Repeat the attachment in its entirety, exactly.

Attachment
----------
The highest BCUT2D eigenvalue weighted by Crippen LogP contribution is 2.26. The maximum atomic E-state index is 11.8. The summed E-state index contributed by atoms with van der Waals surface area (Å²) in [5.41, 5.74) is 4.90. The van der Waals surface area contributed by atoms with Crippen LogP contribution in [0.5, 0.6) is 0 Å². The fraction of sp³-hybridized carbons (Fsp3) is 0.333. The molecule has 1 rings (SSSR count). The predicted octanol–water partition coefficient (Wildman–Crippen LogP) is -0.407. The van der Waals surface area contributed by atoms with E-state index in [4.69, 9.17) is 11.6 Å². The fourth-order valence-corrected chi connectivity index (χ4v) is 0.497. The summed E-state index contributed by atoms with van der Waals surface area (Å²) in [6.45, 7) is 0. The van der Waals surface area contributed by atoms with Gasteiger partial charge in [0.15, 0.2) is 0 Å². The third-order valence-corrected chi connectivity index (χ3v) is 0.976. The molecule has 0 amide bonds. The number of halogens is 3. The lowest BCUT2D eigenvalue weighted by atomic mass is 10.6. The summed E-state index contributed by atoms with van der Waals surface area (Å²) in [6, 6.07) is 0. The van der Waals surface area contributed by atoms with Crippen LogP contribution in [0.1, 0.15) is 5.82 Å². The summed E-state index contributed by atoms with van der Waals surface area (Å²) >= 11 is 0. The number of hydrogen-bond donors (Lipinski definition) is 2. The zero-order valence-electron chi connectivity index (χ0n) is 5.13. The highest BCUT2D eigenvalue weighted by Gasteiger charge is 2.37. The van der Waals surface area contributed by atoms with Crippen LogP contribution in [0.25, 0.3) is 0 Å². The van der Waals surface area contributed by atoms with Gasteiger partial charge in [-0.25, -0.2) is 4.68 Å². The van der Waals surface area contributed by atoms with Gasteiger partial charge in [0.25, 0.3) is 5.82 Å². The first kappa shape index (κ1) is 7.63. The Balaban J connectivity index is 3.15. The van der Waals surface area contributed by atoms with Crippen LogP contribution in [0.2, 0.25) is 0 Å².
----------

The highest BCUT2D eigenvalue weighted by Crippen LogP contribution is 2.26. The maximum atomic E-state index is 11.8. The summed E-state index contributed by atoms with van der Waals surface area (Å²) in [5.41, 5.74) is 4.90. The van der Waals surface area contributed by atoms with Crippen LogP contribution in [0.5, 0.6) is 0 Å². The fraction of sp³-hybridized carbons (Fsp3) is 0.333. The molecule has 1 rings (SSSR count). The predicted octanol–water partition coefficient (Wildman–Crippen LogP) is -0.407. The van der Waals surface area contributed by atoms with E-state index in [4.69, 9.17) is 11.6 Å². The fourth-order valence-corrected chi connectivity index (χ4v) is 0.497. The summed E-state index contributed by atoms with van der Waals surface area (Å²) in [6.45, 7) is 0. The van der Waals surface area contributed by atoms with Gasteiger partial charge in [0.15, 0.2) is 0 Å². The third-order valence-corrected chi connectivity index (χ3v) is 0.976. The molecule has 0 amide bonds. The number of halogens is 3. The lowest BCUT2D eigenvalue weighted by atomic mass is 10.6. The summed E-state index contributed by atoms with van der Waals surface area (Å²) in [6, 6.07) is 0. The van der Waals surface area contributed by atoms with Crippen LogP contribution in [0.1, 0.15) is 5.82 Å². The summed E-state index contributed by atoms with van der Waals surface area (Å²) >= 11 is 0. The number of hydrogen-bond donors (Lipinski definition) is 2. The zero-order valence-electron chi connectivity index (χ0n) is 5.13. The highest BCUT2D eigenvalue weighted by Gasteiger charge is 2.37. The van der Waals surface area contributed by atoms with Crippen LogP contribution in [0.25, 0.3) is 0 Å². The van der Waals surface area contributed by atoms with Gasteiger partial charge in [-0.25, -0.2) is 4.68 Å². The van der Waals surface area contributed by atoms with Gasteiger partial charge in [0.25, 0.3) is 5.82 Å². The first kappa shape index (κ1) is 7.63. The Balaban J connectivity index is 3.15. The van der Waals surface area contributed by atoms with Crippen LogP contribution in [0.2, 0.25) is 0 Å².